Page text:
Forums :: Resources :: Features :: Photo Gallery :: Vintage Radio Shows :: Archives :: Books
Support This Site: Contributors :: Advertise


It is currently Mar Thu 21, 2019 8:45 pm


All times are UTC [ DST ]





Post New Topic Post Reply  [ 34 posts ]  Go to page 1, 2  Next
Author Message
 Post subject: AM transmitter question
PostPosted: Mar Fri 15, 2019 1:14 am 
Member
User avatar

Joined: Jan Thu 01, 1970 1:00 am
Posts: 19654
Location: Warner Robins, GA
Is it legal to build a small AM transmitter using a 7.2MHz TCXO with the transmitter only transmitting a few feet?

Have a radio that only tunes from 6-9.1MHz and want to send my own signal to it.


Top
 Profile  
 
 Post subject: Re: AM transmitter question
PostPosted: Mar Fri 15, 2019 1:16 am 
Member
User avatar

Joined: Jan Thu 01, 1970 1:00 am
Posts: 30486
Location: SoCal, 91387
Why would you worry about legality if it's entirely within your own home? Who could report you?

_________________
\\\\\\\\\\\\\\\\\\\\\\\\He Who Dies With The Most Radios Wins//////////////////


Top
 Profile  
 
 Post subject: Re: AM transmitter question
PostPosted: Mar Fri 15, 2019 1:18 am 
Member
User avatar

Joined: Jan Thu 01, 1970 1:00 am
Posts: 19654
Location: Warner Robins, GA
Because I prefer to do it right.

I also have a ham next door.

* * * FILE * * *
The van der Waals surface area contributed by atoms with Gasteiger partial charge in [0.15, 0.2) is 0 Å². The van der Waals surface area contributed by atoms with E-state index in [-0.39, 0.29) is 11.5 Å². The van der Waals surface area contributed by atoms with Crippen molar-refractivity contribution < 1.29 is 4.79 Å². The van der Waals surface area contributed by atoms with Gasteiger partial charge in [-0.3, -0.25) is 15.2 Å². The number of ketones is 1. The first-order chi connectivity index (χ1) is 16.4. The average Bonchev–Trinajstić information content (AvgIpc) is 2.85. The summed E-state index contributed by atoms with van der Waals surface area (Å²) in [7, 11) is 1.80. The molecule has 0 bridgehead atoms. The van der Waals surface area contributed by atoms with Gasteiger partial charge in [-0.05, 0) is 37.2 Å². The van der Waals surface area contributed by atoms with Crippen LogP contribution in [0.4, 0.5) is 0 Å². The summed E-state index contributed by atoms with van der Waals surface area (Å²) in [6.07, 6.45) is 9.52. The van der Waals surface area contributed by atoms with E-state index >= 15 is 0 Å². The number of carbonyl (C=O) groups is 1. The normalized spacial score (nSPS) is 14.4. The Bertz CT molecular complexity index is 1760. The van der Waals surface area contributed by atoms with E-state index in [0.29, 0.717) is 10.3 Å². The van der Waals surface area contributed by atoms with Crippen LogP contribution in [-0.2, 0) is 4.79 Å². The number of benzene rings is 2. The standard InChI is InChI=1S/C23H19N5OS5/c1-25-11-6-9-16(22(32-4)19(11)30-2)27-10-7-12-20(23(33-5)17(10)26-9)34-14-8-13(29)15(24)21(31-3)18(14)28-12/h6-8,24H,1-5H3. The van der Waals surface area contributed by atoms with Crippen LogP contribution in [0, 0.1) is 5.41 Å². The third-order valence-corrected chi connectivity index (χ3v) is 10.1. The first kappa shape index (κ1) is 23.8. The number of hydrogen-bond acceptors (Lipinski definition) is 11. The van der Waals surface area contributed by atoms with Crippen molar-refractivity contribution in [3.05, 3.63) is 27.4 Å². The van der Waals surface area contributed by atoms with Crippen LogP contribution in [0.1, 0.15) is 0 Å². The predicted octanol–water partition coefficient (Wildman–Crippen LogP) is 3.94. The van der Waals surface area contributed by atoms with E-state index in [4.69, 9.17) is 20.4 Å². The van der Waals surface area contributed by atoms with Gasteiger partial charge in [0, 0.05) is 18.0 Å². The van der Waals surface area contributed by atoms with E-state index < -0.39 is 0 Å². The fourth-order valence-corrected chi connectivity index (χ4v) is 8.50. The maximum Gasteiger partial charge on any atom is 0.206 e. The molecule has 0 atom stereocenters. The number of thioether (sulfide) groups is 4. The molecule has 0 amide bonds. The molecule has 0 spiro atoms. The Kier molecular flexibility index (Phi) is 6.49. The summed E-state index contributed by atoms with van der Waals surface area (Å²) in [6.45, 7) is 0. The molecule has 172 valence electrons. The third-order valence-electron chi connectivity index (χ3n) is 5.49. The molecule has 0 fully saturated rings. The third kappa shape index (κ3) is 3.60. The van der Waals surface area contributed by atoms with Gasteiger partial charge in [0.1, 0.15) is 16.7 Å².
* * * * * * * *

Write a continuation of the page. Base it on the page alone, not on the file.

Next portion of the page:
7.2Mhz is within an amateur band though so I have to think about that as well.


Top
 Profile  
 
 Post subject: Re: AM transmitter question
PostPosted: Mar Fri 15, 2019 2:22 am 
Member

Joined: Mar Thu 01, 2018 1:30 am
Posts: 167
No it's not legal. I have a circuit for 7.2MHz AM transmitter using one colpitts oscillator and LM386 as modulator. Range should be a few feet without antenna.


Top
 Profile  
 
 Post subject: Re: AM transmitter question
PostPosted: Mar Fri 15, 2019 3:04 am 
Member
User avatar

Joined: Jan Thu 01, 1970 1:00 am
Posts: 19654
Location: Warner Robins, GA
Figured it wasn't legal.

Are there any legal frequencies between 6-9.1MHz?

I'm talking about no more than a few feet even if it means I have the transmitter right next to the radio.

The purpose is I want to use that radio for more than receiving the few broadcasts left between 6-9.1MHz as I have it connected to a decent tube amp and a decent speaker which should sound good playing big band and swing.

I forget how, but several years ago I used one of the LM-20 XTAL calibrated frequency indicators and an audio transformer and somehow got an AM signal which could be received quite well. Didn't transmit very far though.


Top
 Profile  
 
 Post subject: Re: AM transmitter question
PostPosted: Mar Fri 15, 2019 11:52 am 
Member

Joined: Mar Thu 01, 2018 1:30 am
Posts: 167
Transmit outside the ham band (7.0 - 7.3mhz) and you should be fine.


Top
 Profile  
 
 Post subject: Re: AM transmitter question
PostPosted: Mar Fri 15, 2019 12:29 pm 
Member

Joined: Mar Thu 01, 2018 1:30 am
Posts: 167
6.4 mhz would be okay for transmission. Crystals are also easily available for this frequency.


Top
 Profile  
 
 Post subject: Re: AM transmitter question
PostPosted: Mar Fri 15, 2019 1:00 pm 
Member
User avatar

Joined: Jan Thu 01, 1970 1:00 am
Posts: 19654
Location: Warner Robins, GA
The issue would be finding a TCXO that can handle a varying voltage then I could modulate it with a LM-386 or perhaps a transformer.


Top
 Profile  
 
 Post subject: Re: AM transmitter question